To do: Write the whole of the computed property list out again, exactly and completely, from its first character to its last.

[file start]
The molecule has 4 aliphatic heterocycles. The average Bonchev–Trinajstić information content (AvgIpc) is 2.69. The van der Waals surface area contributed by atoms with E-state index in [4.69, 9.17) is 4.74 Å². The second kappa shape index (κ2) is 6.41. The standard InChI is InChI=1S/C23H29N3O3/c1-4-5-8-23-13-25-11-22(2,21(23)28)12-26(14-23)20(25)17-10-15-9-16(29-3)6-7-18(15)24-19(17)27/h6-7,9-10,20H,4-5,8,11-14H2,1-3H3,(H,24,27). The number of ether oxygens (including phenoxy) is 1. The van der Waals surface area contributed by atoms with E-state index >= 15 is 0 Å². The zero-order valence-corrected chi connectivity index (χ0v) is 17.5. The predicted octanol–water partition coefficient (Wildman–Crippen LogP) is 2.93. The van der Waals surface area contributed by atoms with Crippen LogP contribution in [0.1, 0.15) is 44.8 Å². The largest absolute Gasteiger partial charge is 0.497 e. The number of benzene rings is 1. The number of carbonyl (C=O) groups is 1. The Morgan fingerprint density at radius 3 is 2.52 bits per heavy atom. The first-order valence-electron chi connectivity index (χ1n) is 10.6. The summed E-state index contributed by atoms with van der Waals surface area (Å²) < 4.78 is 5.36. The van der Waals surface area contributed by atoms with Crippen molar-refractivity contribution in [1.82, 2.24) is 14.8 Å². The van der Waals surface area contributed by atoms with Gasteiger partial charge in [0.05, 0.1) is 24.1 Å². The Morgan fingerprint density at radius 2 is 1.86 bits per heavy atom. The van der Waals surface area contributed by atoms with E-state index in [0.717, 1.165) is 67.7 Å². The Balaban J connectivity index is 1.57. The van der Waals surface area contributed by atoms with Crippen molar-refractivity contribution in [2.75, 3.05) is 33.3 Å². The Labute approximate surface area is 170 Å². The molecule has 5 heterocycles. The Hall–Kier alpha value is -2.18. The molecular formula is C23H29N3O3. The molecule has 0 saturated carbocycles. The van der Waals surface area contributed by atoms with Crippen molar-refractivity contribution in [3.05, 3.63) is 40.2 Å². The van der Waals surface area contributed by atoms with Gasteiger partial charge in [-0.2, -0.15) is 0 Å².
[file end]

The molecule has 4 aliphatic heterocycles. The average Bonchev–Trinajstić information content (AvgIpc) is 2.69. The van der Waals surface area contributed by atoms with E-state index in [4.69, 9.17) is 4.74 Å². The second kappa shape index (κ2) is 6.41. The standard InChI is InChI=1S/C23H29N3O3/c1-4-5-8-23-13-25-11-22(2,21(23)28)12-26(14-23)20(25)17-10-15-9-16(29-3)6-7-18(15)24-19(17)27/h6-7,9-10,20H,4-5,8,11-14H2,1-3H3,(H,24,27). The number of ether oxygens (including phenoxy) is 1. The van der Waals surface area contributed by atoms with E-state index >= 15 is 0 Å². The zero-order valence-corrected chi connectivity index (χ0v) is 17.5. The predicted octanol–water partition coefficient (Wildman–Crippen LogP) is 2.93. The van der Waals surface area contributed by atoms with Crippen LogP contribution in [0.1, 0.15) is 44.8 Å². The largest absolute Gasteiger partial charge is 0.497 e. The number of benzene rings is 1. The number of carbonyl (C=O) groups is 1. The Morgan fingerprint density at radius 3 is 2.52 bits per heavy atom. The first-order valence-electron chi connectivity index (χ1n) is 10.6. The summed E-state index contributed by atoms with van der Waals surface area (Å²) < 4.78 is 5.36. The van der Waals surface area contributed by atoms with Crippen molar-refractivity contribution in [1.82, 2.24) is 14.8 Å². The van der Waals surface area contributed by atoms with Gasteiger partial charge in [0.05, 0.1) is 24.1 Å². The Morgan fingerprint density at radius 2 is 1.86 bits per heavy atom. The van der Waals surface area contributed by atoms with E-state index in [0.717, 1.165) is 67.7 Å². The Balaban J connectivity index is 1.57. The van der Waals surface area contributed by atoms with Crippen molar-refractivity contribution in [2.75, 3.05) is 33.3 Å². The Labute approximate surface area is 170 Å². The molecule has 5 heterocycles. The Hall–Kier alpha value is -2.18. The molecular formula is C23H29N3O3. The molecule has 0 saturated carbocycles. The van der Waals surface area contributed by atoms with Crippen molar-refractivity contribution in [3.05, 3.63) is 40.2 Å². The van der Waals surface area contributed by atoms with Gasteiger partial charge in [-0.2, -0.15) is 0 Å².